Last edited 03 Jul 2020

Needs analysis

NeedsAnalysis.jpg

Contents

[edit] Introduction

A needs analysis is a systematic information gathering process carried out to determine whether or not something (such as a project) is justified. It may also be referred to as a needs assessment, situational analysis or organisational diagnosis.

The difference between a needs analysis and a feasibility study is minor but crucial. A needs analysis is primarily based on the needs or gaps in an organisation, while a feasibility study discounts the need and weighs both the strengths and weaknesses of an organisation or project to establish whether the project is viable. For building projects, a needs analysis occurs before feasibility studies take place.

A needs analysis can be formal or informal. The format and scope are often dependent on the scale of the project. If analysis justifies a specific course of action, it may be necessary to revisit the report if conditions change significantly. At this point a new assessment may be required to validate the continuation of the course of action. It may also dictate a change to the original plan of action and initiate a new needs analysis.

The analysis will establish what resources are available and determine how they can best be used. This information can help to support current and future activities and serve as the basis for assessing progress as an organisation moves towards its goal.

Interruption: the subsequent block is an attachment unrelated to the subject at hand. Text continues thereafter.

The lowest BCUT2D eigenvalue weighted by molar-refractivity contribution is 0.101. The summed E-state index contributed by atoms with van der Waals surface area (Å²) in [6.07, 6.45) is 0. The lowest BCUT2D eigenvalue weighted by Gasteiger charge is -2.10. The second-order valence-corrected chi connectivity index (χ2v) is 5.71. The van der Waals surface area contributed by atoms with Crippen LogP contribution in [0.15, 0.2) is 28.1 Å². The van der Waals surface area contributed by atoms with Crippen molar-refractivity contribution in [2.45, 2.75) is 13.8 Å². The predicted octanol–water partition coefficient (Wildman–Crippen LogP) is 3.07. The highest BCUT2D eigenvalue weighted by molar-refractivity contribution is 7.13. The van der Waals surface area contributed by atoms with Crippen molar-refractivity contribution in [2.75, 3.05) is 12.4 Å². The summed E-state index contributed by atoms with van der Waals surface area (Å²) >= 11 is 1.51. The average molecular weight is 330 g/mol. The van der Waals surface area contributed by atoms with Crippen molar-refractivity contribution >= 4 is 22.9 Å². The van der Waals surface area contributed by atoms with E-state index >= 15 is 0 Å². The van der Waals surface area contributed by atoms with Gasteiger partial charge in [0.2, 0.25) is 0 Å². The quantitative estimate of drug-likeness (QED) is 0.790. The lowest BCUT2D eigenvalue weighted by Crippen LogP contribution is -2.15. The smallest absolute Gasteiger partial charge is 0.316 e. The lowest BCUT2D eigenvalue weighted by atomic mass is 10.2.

[edit] Components of a needs analysis

A needs analysis is typically made up of three phases:

  • Gap analysis. This looks at the current state of an organisation and assesses where it hopes to be at a certain point in time.
  • Priority setting. This organises goals into a practical list of key actions and determines the order of the goals based on realities and limitations.
  • Plan completion. An integrated plan based on the information gathered that will result in a report setting out whether or not the business case for a project is justified.

[edit] Needs assessments and facilities management

Within facilities management departments, it can be useful to conduct needs assessments in conjunction with service management strategies - particularly in terms of soft facilities management. By conducting a facilities needs assessment, managers can feel more comfortable making decisions such as whether to outsource services that are not part of the organisation's core activities.

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